Perform a Google search for “neighborhood” and “Waze.” The search engine will bombard you with local news stories about once-calm side streets which are now the scene of rush-hour traffic jams and late-at-night speedsters. It’s not just annoying. It’s also a script ready for accidents.
Among the top causes of accidents are driver distraction — including looking at a smartphone, not being familiar with the street and increased traffic.
“The main cause is the use of routing apps,” says Alexandre Bayen, director of transportation studies. “Over the last couple of years, there’s the second layer of ride-sharing apps.”
The first layer is the number of drivers who utilize apps. The percentage grows daily. In 2011, Waze had 7 million downloads, and that climbed to 50 million by 2013. By 2016, the number had grown to over 65 million in 185 nations.Google Maps has over 1 billion monthly users.
The second layer is the fleet of ride-sharing cars. In New York city there are a estimated 46,000 Uber drivers and 36,000 Lyft drivers. Compare that to 13,586 — the number of yellow cabs. . The two behemoths have their mapping apps. But whatever device it is one focused on concrete route efficiency when compared to the whims of cab drivers who use their “own” shortcuts.
With the extra traffic rolling down previously empty streets creating an odd situation where cities are continuously playing defense against algorithms.
“The city, depending on their laws, don’t have a chance,” said Bayen. “The only thing they can do is upgrade infrastructure.
Some cities are finding results with other actions. The residents of Takoma Park, Maryland, spent time falsifying accident reports to Waze to prompt the algorithm to move the route elsewhere. Of all the actions, whether infrastructure changes by the city or hacks by community groups, their purpose is the same — to make driving through neighborhoods more difficult, so fewer drivers use the streets.
Outside parties, which Waze is, disrupting a city’s infrastructure is not new. The problem used to be solved by applying fees against whoever was the cause. If a grocery store wanted to build a supermarket, the city would calculate how much additional traffic the store would generate. An “impact” fee was imposed to cover the strain created by extra traffic. In the case of map apps and ride-shares, who gets to pay the fee?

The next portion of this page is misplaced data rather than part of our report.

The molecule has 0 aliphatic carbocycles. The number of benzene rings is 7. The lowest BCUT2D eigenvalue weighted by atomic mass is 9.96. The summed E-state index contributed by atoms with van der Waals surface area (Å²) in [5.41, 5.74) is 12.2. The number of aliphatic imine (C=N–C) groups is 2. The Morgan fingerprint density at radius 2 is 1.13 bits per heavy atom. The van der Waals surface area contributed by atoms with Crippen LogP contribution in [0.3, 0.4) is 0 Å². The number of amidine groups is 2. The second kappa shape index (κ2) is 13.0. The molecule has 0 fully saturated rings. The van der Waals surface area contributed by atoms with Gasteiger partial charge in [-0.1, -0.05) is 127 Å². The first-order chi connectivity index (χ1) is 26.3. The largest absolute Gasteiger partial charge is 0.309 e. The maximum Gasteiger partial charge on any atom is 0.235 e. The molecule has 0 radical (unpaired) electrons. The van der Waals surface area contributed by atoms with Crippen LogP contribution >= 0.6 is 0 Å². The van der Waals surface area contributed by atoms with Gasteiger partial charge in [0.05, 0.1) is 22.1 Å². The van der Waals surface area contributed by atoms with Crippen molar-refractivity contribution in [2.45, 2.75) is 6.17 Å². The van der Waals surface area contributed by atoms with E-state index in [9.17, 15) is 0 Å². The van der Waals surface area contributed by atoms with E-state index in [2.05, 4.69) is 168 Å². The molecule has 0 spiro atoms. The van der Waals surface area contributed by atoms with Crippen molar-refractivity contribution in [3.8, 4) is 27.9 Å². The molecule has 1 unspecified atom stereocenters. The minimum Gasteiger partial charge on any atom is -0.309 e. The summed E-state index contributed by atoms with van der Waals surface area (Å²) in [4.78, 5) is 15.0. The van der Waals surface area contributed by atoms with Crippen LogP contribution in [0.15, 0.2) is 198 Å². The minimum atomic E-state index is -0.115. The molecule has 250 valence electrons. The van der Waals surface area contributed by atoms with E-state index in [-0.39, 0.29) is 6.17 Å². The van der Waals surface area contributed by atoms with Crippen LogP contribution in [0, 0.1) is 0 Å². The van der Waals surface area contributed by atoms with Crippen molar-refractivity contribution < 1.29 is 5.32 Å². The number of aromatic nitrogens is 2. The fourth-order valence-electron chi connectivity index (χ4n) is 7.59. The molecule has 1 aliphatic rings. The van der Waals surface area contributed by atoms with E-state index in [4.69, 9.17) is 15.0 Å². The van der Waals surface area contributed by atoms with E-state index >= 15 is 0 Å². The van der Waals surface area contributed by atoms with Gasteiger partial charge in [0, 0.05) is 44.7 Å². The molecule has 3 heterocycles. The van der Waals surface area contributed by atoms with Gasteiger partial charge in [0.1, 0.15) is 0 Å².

New York City laws about using smartphones which distract while driving are detailed and lengthy. Simply put:
New York bans all drivers from utilizing portable electronic devices.
Illegal activity includes holding a portable electronic device and:
Merriam Webster defines DISTRACT as “to drawing or directing (one’s focus) to a dissimilar target or in opposing directions simultaneously.” Whenever a driver’s awareness is diverted from the responsibility of moving in a stable and proactive manner can be classified as inattentive motoring. These diversions can be individualized, visible or internal.
Personal diversions can happen when the operator is handicapped by woolgathering, booze, exhaustion or dangerous habits like reading, writing, shaving, applying makeup or using electronics such as computers, smartphones, tablets or a navigation system.
Internal distractions occur in the car, caused by other riders, animals or objects inside the vehicle.
External distractions occur out of the car and can include other drivers, foul weather, degraded road conditions, or even the landscape.
“If you make an app to improve traffic flow where some of the user’s travel time is twenty-percent higher the first thing people do is delete it,” says Bayen.